A century and a half after the birth of Mohandas Karamchand Gandhi (1869-1948), he remains as a god-like figure for us, but only on October 2nd—when we recall his great principles without realizing that we are moving against them.
Is Gandhi reliable for us, the corporate leaders and the people who are working in jargon village? I think, yes! But how are the Gandhian principles reliable for our corporate world?
We are following the truth, but we can see that our actions are contrary. See our balance sheet, and see the faces of senior management and leaders. They are lying most of the time to stakeholders, to subordinates, to shareholders, to staff. Now we are looking at bankruptcy, crisis, defaults. The total inactive companies are 6, 83, 317 as of May 2019, and these include IL & FS, DHFL, Cox and Kings, Altico etc. Wilful defaulters have jumped by 60% in the last five years.
Can we combine truth with data, policy, compliance, balance sheet, profit, shareholders, customers, and employees? This Gandhian principle can save our companies and corporate. Truth from the ethico-spiritual bondage can change our status and reach stability.
Moral power can change our mindset. It can eradicate autocratic, conservative, inhuman, unethical, oppressive leaders from this place. Let us look at some truth about autocratic leaders and their companies.
In 2001, Enron with 29,000 employees and more than 100 billion net worth went on to file for bankruptcy at the end of the same year, but how did it happen?
Enron’s executives were using accounting loopholes, special purpose entities, and false error reporting to hide billions of dollars of debt from failed deals and project. If they built a power plant and it was expected to make $2 billion in revenue that was what was reported—rather than the money it actually made. Enron’s executives didn’t just mislead the board of directors; they also pressured their auditors to shred, delete and hide any evidence. The $63.4 billion Enron had tied up in assets made it the largest corporate bankruptcy in American history until WorldCom’s bankruptcy in 2002. Blockbuster, BHS (British Home Stores), Woolworths, Kmart, Lehman Brothers, etc. faced a similar fate.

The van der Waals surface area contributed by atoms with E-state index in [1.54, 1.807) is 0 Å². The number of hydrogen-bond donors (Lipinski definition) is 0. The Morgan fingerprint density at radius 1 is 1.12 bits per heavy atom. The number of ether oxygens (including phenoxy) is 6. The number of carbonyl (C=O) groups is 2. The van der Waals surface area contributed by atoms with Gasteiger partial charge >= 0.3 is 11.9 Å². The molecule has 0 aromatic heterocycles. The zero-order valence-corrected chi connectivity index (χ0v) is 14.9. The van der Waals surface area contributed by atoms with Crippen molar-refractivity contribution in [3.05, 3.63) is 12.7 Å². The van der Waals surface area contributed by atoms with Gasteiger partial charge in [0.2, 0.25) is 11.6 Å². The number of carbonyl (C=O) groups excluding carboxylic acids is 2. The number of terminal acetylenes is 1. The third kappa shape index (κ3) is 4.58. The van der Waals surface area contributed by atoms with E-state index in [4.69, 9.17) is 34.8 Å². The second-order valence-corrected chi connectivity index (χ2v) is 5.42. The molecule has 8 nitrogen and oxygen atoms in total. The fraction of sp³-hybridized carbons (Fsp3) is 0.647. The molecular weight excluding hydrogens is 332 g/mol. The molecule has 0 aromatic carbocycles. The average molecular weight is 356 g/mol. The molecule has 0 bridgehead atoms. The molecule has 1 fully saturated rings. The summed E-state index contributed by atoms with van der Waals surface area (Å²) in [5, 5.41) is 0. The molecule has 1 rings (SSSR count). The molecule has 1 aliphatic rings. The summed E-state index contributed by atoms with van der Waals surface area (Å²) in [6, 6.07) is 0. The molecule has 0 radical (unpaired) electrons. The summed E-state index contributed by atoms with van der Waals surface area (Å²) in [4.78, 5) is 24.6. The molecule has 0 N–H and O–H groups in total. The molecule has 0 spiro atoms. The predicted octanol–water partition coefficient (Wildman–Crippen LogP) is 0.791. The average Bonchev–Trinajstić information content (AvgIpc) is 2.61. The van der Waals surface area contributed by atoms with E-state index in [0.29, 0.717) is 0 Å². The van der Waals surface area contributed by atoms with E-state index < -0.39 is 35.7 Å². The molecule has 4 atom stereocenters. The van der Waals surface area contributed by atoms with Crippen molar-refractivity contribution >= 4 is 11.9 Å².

Mahatma Gandhi said, “We may never be strong enough to be entirely nonviolent in thought, word and deed. But we must keep non-violence as our goal and make steady progress towards it.”
Gandhi applied morality in every field of life, be it social, political, religious or economic. He believed without a strong basis of morality “religion cannot exist”. Corporate governance can be driven by morality; we can see in the case of recent defaulters—the major cause are poor, unethical corporate governance. About 17% of the directors on an average attended less than 75% of the board meetings. The average board attendance in 2013 was 88% for companies forming a part of the nifty indices. Companies have had the same statutory auditors for more than 10 years. In this condition, can we expect good governance? This principle can push to hygiene and healthy corporate governance.
Sarvodaya means rise or welfare for all. CSR (Corporate Social Responsibility) is the emblem to welfare of people.
Companies that have a net worth of at least ₹500 crores or turnover of ₹1000 crores or net profit of ₹5 crores have been required to spend 2% of their net profits on CSR programmes compulsorily since 2014–15. Now let’s check the truth of CSR.
Looking at the total number of companies, the shortfall in spending on CSR is ₹488.77 crores out of 340 NSE-listed companies in 2018–19. The required CSR spending is ₹5,891.65 crores in 2018–19. Similarly, the shortfall in spending in 2018–19 is ₹279.34 crores for 32 Nifty 50 companies. However, required CSR spending in 2018–19 is ₹3,782.51 crores. This is just a sample of our CSR. We can imagine the CSR status of the rest of the companies.
The story behind the corporate world is dark. We are chasing progress, but we often bite the hand that feeds us. I can assure you if we do ethical business and practice with employees, we will not see the profit percentage we are looking in balance sheet nowadays in some companies. These are turbulent times. We should follow Gandhian principles if we want to see stability in our corporate world.